Please let me introduce myself first. My name is Gábor Vajta, I am a medical doctor, human pathologist, I also made a PhD in pathology. Then with a sudden change, I turned to embryology, from the end of life to the beginning, to change from the most depressing profession to the most creative one.
During my 40 years in research, I was resident in five countries of Europe, America and
Oceania. Currently, I am citizen in two countries, and a permanent resident in a third one – China.
After I had turned to embryology I was invited to make lectures or workshops in approximately 50 countries; published 146 papers including 28 reviews (PubMed) obtained four professorial titles in four institutions of three continents; wrote six books and contributed in various book chapters. My works were cited in approx. 14,500 papers (Google Scholar), and my h-index is 64 (don’t ask me what it is; I only know it is not very bad).
Right now, I am a freelance international consultant in human and domestic animal embryology. My main fields are cryopreservation, embryo culture, and animal (strictly not human!) cloning.
During my long life, I have created or contributed to six innovations in the fields of vitrification, embryo culture, timelapse, incubation, embryo handling, and somatic cell nuclear transfer.
My connection to China started in 2003 when the first Chinese PhD student arrived in my Danish laboratory. She was followed by three others, all extremely motivated, hard-working and highly efficient. Based mostly on their work our team was elected as the most successful scientific group in Denmark in 2007.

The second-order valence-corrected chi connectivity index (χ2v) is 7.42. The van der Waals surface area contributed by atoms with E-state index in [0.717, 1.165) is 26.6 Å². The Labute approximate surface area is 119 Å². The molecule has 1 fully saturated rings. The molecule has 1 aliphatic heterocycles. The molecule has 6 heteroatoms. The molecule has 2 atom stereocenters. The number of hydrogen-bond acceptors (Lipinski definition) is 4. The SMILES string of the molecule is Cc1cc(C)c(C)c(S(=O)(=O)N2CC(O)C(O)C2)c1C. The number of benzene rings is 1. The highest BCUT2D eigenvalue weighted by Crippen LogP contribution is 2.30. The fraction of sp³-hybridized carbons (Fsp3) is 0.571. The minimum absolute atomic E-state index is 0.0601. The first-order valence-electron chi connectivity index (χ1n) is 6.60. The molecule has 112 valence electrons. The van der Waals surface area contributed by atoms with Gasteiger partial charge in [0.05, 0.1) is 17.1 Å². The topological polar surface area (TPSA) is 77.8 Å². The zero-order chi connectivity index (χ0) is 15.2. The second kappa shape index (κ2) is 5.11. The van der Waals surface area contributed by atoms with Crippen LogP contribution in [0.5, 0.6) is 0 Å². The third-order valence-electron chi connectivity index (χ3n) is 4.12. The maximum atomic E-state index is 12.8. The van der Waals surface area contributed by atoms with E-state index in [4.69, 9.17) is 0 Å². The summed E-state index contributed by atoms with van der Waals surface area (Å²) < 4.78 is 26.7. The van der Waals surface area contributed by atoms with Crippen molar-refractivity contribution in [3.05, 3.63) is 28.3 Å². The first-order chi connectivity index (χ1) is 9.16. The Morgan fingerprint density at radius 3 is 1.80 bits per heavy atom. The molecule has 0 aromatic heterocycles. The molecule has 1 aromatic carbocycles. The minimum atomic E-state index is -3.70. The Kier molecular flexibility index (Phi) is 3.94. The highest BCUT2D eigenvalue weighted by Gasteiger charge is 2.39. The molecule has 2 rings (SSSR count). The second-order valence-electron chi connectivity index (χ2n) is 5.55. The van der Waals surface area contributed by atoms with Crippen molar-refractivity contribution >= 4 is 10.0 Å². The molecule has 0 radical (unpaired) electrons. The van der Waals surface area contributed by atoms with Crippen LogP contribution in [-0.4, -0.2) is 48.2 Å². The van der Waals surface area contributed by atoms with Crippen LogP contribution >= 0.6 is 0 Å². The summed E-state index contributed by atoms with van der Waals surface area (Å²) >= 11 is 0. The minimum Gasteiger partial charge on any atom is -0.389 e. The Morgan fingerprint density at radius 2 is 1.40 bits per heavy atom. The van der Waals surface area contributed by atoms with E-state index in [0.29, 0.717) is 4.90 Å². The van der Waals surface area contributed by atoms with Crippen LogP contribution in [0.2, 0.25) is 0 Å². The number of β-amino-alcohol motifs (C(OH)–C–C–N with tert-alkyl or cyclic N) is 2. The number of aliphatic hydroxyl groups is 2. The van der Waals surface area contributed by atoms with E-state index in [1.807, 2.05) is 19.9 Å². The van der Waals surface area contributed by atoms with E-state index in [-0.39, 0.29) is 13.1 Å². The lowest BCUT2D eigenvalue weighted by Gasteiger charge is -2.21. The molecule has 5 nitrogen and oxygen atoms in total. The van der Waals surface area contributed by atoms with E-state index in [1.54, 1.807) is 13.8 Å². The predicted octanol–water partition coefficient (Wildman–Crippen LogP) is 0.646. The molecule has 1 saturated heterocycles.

I joined VitaVitro company as a cofounder to produce top-quality equipment and media for mammalian (predominantly human) assisted reproduction. The past four years of this company can be truly described as a success story. From a startup, it has rapidly emerged to an internationally acknowledged, exciting and promising new venture. I am proud to be the CSA (Chief Scientific Advisor) of the company – VitaVitro, I love to contribute in the advancement, to work together with the extremely enthusiastic and highly professional team, and enjoy to see the expansion of covered fields and capacities.
In this blog, I try to give you some background information about certain fields of laboratory embryology including vitrification and embryo culture, fields where I was both eyewitness and active participant during the past 30 years. Hope you excuse me my relaxed style, I simply cannot be more serious than absolutely indispensable. Also, in some issues, I will be frank, as I want to share with you my personal opinion. Anyway, we – embryologists – are a family, and should be honest to each other – that is our common interest, and that of the prospective mothers, fathers and babies.